Home EDITORIAL Big Pun’s Capital Punishment 15 Years Later

Big Pun’s Capital Punishment 15 Years Later

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15 years ago in hip hop years seems more like a million years ago, but instead it’s often referred to as one of the golden eras in rap. 1998 saw the release of Lauryn Hill’s Miseducation, Outkast’s Aquemini, Juvenile’s 400 Degrees, and of course the introduction of DMX twice! with both his debut It’s Dark and Hell is Hot and sophomore album the same year.

Big Pun’s debut was released in the midst of an already great year for music, but catapulted because not only was he able to have commercial success thanks to “Still Not a Player,” but he also displayed insane lyricism, and breath control that was damn near unreal for a guy of his stature. Before albums of today only offered up 10 to 12 tracks at the most, Pun gave us 24 tracks complete with funny skits, sharp lyrics, and vivid story telling all of which helped him to become the first Latino rapper to ever go platinum.

“You ain’t a Killer” calls out the fake gangstas and lures them in for bait, while “Dream Shatterer” threatens to do just that, with bragging rights included “Sometimes rhyming I blow my own mind like Nirvana..” But Pun exemplified that when paired with other rappers he had to always put his best foot forward. “Super Lyrical” had the Bronx MC trading barbs with The Roots’ Black Thought. Complete with classic samples from Biggie and Nas, Pun and Thought run a tight race before Pun lets his nuts hang lyrically:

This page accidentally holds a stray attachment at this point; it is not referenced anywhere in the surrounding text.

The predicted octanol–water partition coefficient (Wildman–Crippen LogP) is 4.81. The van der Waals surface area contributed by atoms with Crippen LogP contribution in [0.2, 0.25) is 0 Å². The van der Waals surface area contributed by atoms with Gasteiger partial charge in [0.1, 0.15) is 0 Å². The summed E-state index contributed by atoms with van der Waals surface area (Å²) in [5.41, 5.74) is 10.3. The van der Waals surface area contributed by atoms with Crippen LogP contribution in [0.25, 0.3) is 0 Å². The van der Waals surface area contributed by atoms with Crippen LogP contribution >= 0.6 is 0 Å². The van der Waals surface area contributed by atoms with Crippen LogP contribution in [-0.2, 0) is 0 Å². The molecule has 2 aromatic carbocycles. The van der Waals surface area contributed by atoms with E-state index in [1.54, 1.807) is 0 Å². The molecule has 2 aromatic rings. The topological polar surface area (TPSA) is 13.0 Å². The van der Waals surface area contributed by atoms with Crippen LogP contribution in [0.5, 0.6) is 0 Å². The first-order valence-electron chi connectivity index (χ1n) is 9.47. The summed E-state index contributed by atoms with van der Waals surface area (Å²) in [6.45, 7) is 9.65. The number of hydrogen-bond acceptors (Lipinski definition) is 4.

Ay-yo peace Roots east coast niggaz reppin’ the streets most
With heat, toast, and keep close more Phillies than Pete Rose
These dos, niggaz that’ll lift ya mentals
Lyrics’ll twist your temples into pretzels
like the “Triumph” instrumental

But still Pun’s highlight moment, at least the most known is that displayed on “Twinz” (Deep Cover ‘98). Featuring Fat Joe, the Punisher delivers his most impressive tongue twister effortlessly in one breath: “Dead in the middle of little Italy/Little did we know that we riddled some middle men who didn’t do diddly”.

Pun was admirable in the sense that he embraced his bigger frame and was still able to put a chokehold on the rap game. His debut was multi dimensional tackling a range of subjects from a love lost, (“Punish Me”) to uptempo tracks (“Caribbean Connection”). Who’s to say where Pun could’ve been today if it wasn’t for his untimely death February 7th, 2000?Capital Punishment will be remembered as the album that didn’t have to sacrifice it’s art for radio. Here’s to 15 years.